Director: Kat Goh
Cast: Kym Ng, Dennis Chew, Adrian Pang, Bryan Wong, Melvin Sia, Lai Ming
Released By: MediaCorp Raintree Pictures & Cathay-Keris Films
Runtime: 1 hr 33 mins
Opening Day: 19 January 2012
Synopsis: Dragon is a mystical creature and revered by the Chinese; as one of the 12 Chinese Zodiac, the Year of the Dragon represents prosperity. Dance Dance Dragon tells the story of Mother Loong who desires to have a grandchild. However, none of her three children have plans for any children. Things change for the Loongs on the first day of the 2012 Year of the Dragon when a newborn boy is found on their doorstep!
Coming on the heels of their sleeper box-office hit ‘It’s A Great Great World’, it’s only inevitable that expectations are high for ‘Dance Dance Dragon’- not only Mediacorp Raintree Pictures’ first movie since Kelvin Tong’s top local box-office grosser last year, but also their first movie in a year after that hit. Unfortunately, despite boasting almost the same production team (with Kat Goh taking over the directorial seat for the first time from her mentor Kelvin), this ‘Dragon’ is quite the tame animal that is unlikely to leave much of an impression.
Chief among this ‘Dragon’s’ faults is its over-ambition, squeezing too many plotlines into just 92 minutes of screen time. So with the arrival of the ‘Dragon’ year, the 84-year-old matriarch of the ‘Loong Zong Wu’ clan prays for the arrival of a grandson to be the successor. God (portrayed by a young boy acting in consultation with his Chief Financial Officer and Human Resource Director among others) sends down a baby boy through Mother Loong’s (Lai Meng) youngest son Ah Long (Melvin Sia). Prayers answered? Not quite- there’s still her ambition of getting her two daughters hitched.
The eldest, Lucy (Dennis Chew in his love-it-or-hate-it Auntie Lucy getup once again), is already in her 40s and has just broken up with her Indian boyfriend (Dennis Chew again with a tan). Now Lucy’s only interested in ballroom dancing- tango, cha cha or waltz, take your pick- and perhaps occasionally in Chef Eric (Adrian Pang), a random guy who follows Ah Bee (Kym Ng) home after she inadvertently rescues him from two loan sharks.
In between Lucy’s dancing ambitions, Ah Bee’s romantic sparks with Eric while demanding that he prepare a Chinese New Year feast for their family, and Ah Long’s training to rejoin his family’s lion dance troupe, there’s also a scheming relative Uncle Teck (Bryan Wong) and his family’s plotting (Benjamin Heng as his- what else- Ah Beng son) to take over ownership of the clan. Though ‘Great World’ did boast a similar bevy of characters, that movie had the benefit of containing them within individual short stories rather than crammed within the same narrative.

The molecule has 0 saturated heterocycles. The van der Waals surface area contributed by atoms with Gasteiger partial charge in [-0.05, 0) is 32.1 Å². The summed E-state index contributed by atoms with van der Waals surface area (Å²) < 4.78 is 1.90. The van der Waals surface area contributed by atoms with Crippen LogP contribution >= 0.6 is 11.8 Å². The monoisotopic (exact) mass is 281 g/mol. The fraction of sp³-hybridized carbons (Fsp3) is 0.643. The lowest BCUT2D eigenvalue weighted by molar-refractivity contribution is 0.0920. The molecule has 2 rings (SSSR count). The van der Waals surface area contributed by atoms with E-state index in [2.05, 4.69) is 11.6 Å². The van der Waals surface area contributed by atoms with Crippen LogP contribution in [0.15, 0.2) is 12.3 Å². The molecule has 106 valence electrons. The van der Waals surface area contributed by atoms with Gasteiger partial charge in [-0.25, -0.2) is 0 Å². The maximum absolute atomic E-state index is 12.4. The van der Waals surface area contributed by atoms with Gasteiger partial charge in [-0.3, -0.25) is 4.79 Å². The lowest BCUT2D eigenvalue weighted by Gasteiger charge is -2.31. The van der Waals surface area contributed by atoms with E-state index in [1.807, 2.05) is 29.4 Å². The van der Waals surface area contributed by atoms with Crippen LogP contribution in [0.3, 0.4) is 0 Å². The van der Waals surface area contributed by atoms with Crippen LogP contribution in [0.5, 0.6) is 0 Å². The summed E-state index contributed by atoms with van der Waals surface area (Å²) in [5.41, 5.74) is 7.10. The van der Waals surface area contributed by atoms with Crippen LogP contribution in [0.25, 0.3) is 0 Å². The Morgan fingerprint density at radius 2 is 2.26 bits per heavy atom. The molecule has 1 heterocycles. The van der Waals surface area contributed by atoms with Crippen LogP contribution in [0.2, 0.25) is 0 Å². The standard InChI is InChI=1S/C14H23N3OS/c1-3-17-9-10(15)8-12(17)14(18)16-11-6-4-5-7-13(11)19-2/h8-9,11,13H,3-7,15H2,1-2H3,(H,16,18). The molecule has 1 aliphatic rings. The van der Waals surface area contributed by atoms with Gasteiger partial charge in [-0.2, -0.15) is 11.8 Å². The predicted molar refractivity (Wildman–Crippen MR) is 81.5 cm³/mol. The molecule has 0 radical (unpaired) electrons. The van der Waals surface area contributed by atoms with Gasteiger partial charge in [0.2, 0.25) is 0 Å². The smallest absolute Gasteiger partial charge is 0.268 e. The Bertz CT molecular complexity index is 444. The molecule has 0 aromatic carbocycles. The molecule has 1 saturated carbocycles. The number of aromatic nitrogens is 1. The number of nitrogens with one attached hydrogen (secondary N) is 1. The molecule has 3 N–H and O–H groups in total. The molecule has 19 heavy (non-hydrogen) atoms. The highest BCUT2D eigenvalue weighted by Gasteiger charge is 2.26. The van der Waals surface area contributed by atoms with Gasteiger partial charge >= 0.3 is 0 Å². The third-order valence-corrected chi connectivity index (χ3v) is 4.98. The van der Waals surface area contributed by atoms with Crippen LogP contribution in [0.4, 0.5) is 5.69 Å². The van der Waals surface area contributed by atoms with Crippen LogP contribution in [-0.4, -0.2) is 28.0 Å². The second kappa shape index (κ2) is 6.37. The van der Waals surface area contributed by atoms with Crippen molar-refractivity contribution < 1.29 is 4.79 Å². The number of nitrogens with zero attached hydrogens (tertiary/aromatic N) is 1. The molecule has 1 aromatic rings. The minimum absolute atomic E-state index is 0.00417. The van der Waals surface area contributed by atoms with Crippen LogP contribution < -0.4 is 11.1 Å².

Indeed, when the two bumbling gangsters- Aw Gui (Marcus Chin) and Aw Gao (John Cheng)- whom Uncle Teck engages to steal Mother Loong’s purported grandson steal the show, it’s a clear sign of just how thinly drawn the other characters in fact are. The script by Kelvin and Marcus gives each little to do beyond a one-line description above, which makes their happily-ever-after ending obligatory in any Chinese New Year movie even more predictable.
What’s worse is that there isn’t enough comedy in each of the scenarios to keep their audience entertained, and after a spirited opening chronicling the birth of the three Ah Loongs back in the 60s and 70s, the rest of the setups struggle to match the same level of wit and energy. Kat Goh’s inexperience as a director also means that many scenes lack punch, while others- especially those with Bryan Wong’s overacting- try too hard to compensate for the lack of any genuine humour. And for a movie that revolves around a lion dancing clan, these scenes are just too short (i.e. less than 30 secs each time) and noticeably lacklustre.
Not even the combination of arguably some of the most talented local comedians manages to save the movie. Adrian Pang is largely wasted in a role that uses little of his considerable comedic potential, while Kym Ng is thrown once again into the stereotyped role of a Tomboyish woman with the loud voice and brusque manner. Dennis Chew is well… Auntie Lucy for better or for worse (we think it is more of the latter), but Bryan Wong takes the cake for being the most annoying character in the movie for speaking with a perpetual smarmy slur.
And even with the lowered expectations of a Chinese New Year movie, ‘Dance Dance Dragon’ barely manages to get its feet off the ground- burdened as it is with too many underdeveloped subplots, unfunny dialogue, and slack direction- let alone take flight. It’s perhaps an even greater disappointment considering the dividends that the creative partnership between the once-formidable movie-making Raintree Pictures and Kelvin Tong’s own Boku Films yielded last year- and it suffices to say that this ‘Dragon’ is unlikely to make the leap to the top of the box-office charts.
(Too many undercooked subplots, unfunny scenarios and slack direction make this a disappointing follow-up from the studio behind last year’s most successful local box office hit)
Review by Gabriel Chong